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It's time we launch a nonviolent America
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“Put your sword back in its place,” Jesus said to him, “for all who draw the sword will die by the sword." Matthew 26:52 (NIV)

George B. Jackson

Thirty years ago, President Ronald Reagan grudgingly signed into law a bill creating a federal holiday to honor the life and legacy of the Rev. Martin Luther King Jr. Only our first president, George Washington, and Spanish explorer Christopher Columbus have U.S. holidays in their honor.

The commemoration of King’s birthday honors not only a truly noble American but the ideas for which he lived and died -- equality, peace and justice for all, and the building of the cherished beloved community.

Thirty years later as our nation observes the 27th anniversary of the MLK National Holiday, I can but wonder if the event is only window dressing. The parades and prayer breakfasts, songs and speeches, sermons and awards all seem so trite and trivial on a day when 45 Americans will tragically meet their maker by way of gun violence.

As I applaud the choir at the MLK gospel concert, I will reflect on the 12 killed and 58 wounded at a movie theater in Aurora, Colo. As I march in the parade and wave at neighbors I will remember the seven shot down in the Sikh Temple in Oak Creek, Wis., last August.

While the preacher declares the virtues of love and brotherhood, I will memorialize the six slain and 19 wounded in the Tucson, Ariz., shooting that almost took the life of Congresswoman Gabrielle Giffords. As I join hands with my brothers and sisters and sway from side to side Monday night while singing “We Shall Overcome,” I will think of the 26 victims of the Newtown, Conn., massacre.

These glaring examples of man’s inhumanity to his fellow man seem to overshadow our efforts to build the Beloved Community that King prophesied. How many murders does it take before we examine ourselves and priorities? A hundred? A thousand maybe? How about an average of 17,000 a year in the world’s last remaining super power?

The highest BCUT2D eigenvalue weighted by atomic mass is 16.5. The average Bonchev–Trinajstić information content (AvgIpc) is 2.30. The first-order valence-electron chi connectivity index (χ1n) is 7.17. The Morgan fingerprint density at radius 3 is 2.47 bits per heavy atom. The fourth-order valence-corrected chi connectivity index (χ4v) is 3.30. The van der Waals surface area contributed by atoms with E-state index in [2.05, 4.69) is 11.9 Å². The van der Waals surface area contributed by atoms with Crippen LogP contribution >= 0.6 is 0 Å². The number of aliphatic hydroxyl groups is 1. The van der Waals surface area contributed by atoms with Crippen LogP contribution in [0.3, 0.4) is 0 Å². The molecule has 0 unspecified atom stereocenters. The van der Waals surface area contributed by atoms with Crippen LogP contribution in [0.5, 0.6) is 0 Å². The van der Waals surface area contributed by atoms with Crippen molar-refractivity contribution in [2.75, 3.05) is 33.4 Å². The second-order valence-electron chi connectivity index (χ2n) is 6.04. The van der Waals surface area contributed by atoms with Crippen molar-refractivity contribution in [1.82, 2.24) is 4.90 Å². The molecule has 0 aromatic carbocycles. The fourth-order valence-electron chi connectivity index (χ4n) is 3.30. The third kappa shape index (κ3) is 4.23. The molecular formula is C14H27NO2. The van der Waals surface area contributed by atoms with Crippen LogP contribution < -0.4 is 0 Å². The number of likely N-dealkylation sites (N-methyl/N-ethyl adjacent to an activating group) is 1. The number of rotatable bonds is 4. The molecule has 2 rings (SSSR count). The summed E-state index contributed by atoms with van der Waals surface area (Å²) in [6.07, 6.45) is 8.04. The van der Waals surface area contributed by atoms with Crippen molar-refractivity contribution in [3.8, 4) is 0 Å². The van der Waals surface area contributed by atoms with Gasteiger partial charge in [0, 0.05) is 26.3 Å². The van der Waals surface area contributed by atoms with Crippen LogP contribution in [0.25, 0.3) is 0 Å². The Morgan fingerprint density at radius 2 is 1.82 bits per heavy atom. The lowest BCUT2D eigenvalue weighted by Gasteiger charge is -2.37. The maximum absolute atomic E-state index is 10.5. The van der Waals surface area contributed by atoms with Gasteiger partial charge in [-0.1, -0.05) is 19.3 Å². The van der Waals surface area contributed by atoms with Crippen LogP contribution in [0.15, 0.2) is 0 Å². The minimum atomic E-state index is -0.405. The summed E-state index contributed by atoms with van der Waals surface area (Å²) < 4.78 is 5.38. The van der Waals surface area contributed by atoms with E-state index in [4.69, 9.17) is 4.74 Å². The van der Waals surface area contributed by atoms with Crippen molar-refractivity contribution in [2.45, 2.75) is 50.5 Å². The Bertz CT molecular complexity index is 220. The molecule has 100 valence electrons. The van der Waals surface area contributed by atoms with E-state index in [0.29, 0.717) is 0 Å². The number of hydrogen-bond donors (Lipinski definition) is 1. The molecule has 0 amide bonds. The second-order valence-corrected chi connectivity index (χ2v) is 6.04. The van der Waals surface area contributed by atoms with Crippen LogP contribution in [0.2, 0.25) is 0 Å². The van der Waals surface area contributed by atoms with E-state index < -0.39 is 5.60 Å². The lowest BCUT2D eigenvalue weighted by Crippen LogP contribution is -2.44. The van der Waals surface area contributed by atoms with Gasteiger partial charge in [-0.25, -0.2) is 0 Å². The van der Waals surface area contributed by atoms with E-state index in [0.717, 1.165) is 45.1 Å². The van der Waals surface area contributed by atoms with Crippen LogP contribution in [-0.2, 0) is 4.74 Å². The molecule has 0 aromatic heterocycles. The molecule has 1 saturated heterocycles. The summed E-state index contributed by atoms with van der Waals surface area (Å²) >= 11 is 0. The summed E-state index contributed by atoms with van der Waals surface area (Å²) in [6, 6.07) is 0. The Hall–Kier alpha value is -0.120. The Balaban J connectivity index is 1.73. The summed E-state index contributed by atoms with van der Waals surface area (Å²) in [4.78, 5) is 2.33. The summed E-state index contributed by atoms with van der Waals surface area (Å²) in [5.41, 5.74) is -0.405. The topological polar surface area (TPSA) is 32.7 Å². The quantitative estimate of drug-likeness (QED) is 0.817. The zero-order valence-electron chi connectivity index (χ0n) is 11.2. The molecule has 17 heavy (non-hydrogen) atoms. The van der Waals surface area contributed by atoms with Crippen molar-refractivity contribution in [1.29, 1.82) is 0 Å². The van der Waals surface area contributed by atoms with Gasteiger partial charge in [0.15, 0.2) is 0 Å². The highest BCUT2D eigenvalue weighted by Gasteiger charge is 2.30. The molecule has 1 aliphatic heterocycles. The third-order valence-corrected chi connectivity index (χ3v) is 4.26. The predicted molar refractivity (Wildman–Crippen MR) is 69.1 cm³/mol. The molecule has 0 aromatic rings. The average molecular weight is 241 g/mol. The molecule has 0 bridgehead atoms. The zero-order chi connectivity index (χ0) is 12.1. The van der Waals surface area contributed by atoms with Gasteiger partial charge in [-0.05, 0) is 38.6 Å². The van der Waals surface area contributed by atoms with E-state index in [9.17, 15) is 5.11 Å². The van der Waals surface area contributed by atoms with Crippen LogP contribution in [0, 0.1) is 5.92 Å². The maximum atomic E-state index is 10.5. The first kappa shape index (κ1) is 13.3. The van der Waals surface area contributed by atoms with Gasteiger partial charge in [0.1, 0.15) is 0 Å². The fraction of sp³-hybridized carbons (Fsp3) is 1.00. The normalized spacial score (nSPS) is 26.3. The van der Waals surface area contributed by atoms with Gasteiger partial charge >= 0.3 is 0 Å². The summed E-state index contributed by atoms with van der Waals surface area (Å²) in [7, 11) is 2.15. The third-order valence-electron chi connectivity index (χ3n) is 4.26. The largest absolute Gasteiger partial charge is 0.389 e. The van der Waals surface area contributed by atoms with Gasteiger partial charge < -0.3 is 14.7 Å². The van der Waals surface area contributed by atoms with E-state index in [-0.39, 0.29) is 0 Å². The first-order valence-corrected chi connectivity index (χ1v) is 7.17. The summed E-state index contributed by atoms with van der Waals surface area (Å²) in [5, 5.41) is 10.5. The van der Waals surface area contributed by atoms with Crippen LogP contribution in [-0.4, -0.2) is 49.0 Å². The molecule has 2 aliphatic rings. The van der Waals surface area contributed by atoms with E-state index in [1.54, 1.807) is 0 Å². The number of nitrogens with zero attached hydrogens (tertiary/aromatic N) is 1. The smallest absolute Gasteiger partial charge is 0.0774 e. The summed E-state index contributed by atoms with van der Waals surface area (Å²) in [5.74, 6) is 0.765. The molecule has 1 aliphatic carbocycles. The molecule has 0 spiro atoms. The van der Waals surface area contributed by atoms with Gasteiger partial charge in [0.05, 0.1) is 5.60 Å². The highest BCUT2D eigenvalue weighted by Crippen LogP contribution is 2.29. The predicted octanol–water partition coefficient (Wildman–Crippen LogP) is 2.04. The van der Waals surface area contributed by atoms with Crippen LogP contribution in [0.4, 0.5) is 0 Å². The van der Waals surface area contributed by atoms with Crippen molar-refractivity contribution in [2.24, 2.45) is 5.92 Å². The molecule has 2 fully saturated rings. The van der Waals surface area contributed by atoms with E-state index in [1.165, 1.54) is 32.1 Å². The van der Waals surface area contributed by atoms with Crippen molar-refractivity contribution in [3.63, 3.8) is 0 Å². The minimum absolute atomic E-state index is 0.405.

If we really want to put teeth into the King Holiday, we must call on our lawmakers to do more than pontificate and pose in Raleigh and Washington, D.C. We need to give peace a chance to prevail domestically by banning the manufacture, sale and use of semi-automatic weapons and the cassettes and magazines that hold dozens of bullets. We can no longer remain quiet and maintain the status quo to appease powerful lobbies.

What King said at the funeral of three little girls killed by an Alabama bomb blast in September, 1963 could be a newspaper headline in 2013: “Our readiness to allow arms to be purchased at will and fired at whim…we have created an atmosphere in which violence and hatred have become popular pastimes.”

Our moral fiber is torn in two every time we hear about another senseless shooting and take no action. When King was assassinated, the nation was in an uproar. Cities went up in flames. Forty-five years later, let us not “become complacent and be lulled to sleep by the tranquilizing drug of gradualism.” Let’s make the King Holiday the launching pad for a new non-violent America.

George B. Jackson is founder and chairman of the Martin Luther King Social Action Committee.

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September 3, 2015
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